In a recent article published in Mother Jones magazine, Jan-Feb 2016 by Corey G Johnson and Ken Armstrong, writers for The Marshall Project, there was a story that I could relate to. It is the story of a black man, Taurus Buchanan, who is serving a life without parole sentence for an offense he committed as a juvenile, at the age of 16. Here is the back story.
Taurus Buchanan killed Jacques Brown during a street fight, with on punch. His cousin Colin Know and Jacques had an elementary beef. Both were 5th graders who went to the same school. They had been exchanging words, as typical 5th graders do, and it went too far. One day the two happen to meet each other on the street, where they began fighting. Taurus was with his Colin, along with another cousin, Mario. Taurus stepped in and blindsided Jacques with one punch, the punch that would kill him. Jacques dropped to the ground. Taurus tried to wake him up, unsuccessfully. It was too late. The blow killed him.
The prosecutor in this case was a recently graduated law student, Tony Clayton. Who is also black. He wanted conservative jurors, people angry and fearful about crime, people he suspected would appreciate tough measures to stomp it out. He deliberately picked a jury of 10 whites and 2 blacks, ranging from ages 20 to 77.
Years later Clayton would see Taurus at a state sponsored boxing match and tell him that if he could do it over he would. That he would offer him a plea of 21 years, of which he would do 7. Instead he prosecuted him for second degree murder, which gave Taurus a life sentence. Clayton says, ” I should not have prosecuted Taurus for murder. I think I went to far. If the state of Louisiana let him out, I would fall on my knees and thank God.
Likewise Travis’ life sentence did not got well with other jury members, when they got older. One jury member wish he had a chance of parole. He quoted, “the person he was at 16 is not the person he could have become.” In Louisiana the oldest juvenile lifer is 69 years old. He as been in prison since the age of 17, 52 years.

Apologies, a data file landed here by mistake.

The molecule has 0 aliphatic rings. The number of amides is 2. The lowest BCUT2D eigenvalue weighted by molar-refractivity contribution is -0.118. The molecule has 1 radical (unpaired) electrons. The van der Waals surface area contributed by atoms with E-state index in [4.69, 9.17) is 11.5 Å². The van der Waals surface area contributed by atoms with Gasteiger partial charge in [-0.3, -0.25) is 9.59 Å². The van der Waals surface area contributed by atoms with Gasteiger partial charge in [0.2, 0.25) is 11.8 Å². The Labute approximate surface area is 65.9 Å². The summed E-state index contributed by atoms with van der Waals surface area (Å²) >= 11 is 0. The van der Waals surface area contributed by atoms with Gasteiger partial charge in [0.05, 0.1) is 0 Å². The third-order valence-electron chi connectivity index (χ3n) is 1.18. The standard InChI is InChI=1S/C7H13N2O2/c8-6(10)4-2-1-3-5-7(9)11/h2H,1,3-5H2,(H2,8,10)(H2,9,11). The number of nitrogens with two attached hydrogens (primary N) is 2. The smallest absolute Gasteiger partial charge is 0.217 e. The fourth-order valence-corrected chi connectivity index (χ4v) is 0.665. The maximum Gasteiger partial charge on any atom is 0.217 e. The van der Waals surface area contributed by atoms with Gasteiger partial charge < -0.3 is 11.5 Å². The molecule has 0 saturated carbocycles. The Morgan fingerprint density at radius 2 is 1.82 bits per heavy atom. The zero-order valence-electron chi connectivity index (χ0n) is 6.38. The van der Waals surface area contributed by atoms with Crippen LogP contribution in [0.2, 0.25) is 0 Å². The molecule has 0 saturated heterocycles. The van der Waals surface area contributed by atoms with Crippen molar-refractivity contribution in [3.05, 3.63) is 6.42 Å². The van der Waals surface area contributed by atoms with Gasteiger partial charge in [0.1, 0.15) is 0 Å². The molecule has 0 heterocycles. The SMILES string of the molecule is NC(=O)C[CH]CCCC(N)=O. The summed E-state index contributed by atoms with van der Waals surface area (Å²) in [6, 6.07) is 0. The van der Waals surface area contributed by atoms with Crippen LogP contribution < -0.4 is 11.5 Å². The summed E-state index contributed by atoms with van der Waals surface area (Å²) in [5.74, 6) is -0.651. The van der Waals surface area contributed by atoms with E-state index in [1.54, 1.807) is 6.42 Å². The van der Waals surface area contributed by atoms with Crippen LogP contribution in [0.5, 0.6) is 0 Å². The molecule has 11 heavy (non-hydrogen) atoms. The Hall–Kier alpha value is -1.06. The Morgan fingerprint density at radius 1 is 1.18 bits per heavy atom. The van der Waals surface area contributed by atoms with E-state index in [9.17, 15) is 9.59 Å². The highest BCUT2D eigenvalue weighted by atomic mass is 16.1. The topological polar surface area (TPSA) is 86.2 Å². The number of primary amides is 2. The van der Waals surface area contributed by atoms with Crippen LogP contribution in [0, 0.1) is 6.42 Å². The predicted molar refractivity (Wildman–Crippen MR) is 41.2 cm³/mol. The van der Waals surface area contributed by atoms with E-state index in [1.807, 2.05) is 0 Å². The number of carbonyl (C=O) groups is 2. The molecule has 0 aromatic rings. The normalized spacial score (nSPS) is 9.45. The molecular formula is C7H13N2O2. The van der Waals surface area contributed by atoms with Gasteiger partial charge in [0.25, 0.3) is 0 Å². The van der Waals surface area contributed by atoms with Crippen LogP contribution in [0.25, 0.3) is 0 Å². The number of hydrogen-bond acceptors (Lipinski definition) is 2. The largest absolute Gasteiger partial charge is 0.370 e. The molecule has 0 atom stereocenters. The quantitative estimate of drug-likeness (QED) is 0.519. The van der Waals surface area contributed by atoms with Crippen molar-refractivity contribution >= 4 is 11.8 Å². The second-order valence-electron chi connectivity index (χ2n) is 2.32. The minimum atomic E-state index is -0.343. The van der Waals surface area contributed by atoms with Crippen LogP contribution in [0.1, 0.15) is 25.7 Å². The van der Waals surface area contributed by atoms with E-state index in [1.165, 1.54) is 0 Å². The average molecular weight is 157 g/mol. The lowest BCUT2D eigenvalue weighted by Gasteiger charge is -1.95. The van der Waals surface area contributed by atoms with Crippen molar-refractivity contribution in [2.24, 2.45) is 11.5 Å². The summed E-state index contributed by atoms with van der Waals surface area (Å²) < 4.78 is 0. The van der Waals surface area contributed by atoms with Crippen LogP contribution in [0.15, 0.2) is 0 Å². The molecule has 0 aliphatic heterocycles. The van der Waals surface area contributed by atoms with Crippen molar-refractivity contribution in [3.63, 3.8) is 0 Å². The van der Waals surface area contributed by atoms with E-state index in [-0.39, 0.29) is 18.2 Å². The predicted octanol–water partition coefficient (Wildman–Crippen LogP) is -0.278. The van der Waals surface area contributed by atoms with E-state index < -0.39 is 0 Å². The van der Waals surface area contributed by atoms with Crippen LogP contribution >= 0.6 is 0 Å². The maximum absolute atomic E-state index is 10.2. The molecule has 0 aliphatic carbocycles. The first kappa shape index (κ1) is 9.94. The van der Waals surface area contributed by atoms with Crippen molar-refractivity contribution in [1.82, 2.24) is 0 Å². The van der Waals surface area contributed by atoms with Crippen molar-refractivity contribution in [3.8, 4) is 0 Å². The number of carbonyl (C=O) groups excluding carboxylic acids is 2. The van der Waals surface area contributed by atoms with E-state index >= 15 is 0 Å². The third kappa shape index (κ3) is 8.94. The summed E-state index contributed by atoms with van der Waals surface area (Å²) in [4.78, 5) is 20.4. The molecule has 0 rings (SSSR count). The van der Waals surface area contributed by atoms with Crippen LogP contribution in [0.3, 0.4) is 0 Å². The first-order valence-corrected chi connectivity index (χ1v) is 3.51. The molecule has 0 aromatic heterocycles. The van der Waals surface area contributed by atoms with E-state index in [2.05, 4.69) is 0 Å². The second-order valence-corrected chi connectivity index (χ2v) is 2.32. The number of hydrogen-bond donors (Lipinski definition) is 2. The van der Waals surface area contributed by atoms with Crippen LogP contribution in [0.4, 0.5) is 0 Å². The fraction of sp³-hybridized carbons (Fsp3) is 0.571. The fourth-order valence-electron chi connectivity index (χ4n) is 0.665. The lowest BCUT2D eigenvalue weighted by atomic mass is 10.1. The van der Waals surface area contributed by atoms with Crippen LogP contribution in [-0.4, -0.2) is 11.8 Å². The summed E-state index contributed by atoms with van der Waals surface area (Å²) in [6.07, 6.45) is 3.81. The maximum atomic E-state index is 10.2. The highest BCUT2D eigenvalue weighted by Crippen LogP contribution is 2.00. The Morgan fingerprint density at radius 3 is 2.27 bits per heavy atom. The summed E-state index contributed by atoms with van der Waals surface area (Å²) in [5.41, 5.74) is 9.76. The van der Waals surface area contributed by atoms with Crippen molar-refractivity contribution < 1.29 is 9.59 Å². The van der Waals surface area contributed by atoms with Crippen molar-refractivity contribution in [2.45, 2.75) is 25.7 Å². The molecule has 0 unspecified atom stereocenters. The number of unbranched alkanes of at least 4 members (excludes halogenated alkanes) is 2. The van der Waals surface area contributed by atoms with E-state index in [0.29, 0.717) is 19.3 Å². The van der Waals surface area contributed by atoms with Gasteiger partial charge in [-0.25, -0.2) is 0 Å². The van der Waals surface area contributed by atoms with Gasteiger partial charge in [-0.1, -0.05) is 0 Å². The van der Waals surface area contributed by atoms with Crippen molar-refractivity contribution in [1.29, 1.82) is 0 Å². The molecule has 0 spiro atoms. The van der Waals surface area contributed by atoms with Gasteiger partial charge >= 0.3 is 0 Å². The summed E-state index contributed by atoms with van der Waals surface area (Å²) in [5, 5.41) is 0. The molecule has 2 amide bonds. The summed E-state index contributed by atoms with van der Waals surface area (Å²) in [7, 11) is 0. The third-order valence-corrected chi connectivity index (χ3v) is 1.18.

The numbers, as of 2015, more than 2,230 people in the United States are serving juvenile life without parole sentences. According to data compiled by the Phillips Black Project, a non profit law practice that collects information of all 50 states. Their research show that with 376, Pennsylvania has the most amount of people serving juvenile life sentences. But Louisiana has a higher number of such inmates, per capita, than any other state. Of the 247 inmates, 199 are African American. In East Baton Rogue Parish where Taurus stood trial, about half of the Parish population is white, but of the 32 of the 33 juvenile life sentences being served are black.
There is a person interest in this story. Like Taurus I was a juvenile when I committed my offense of homicide. There are many similarities and differences between our cases. The most significant thing is that throughout the years we both have changed a lot, for the better.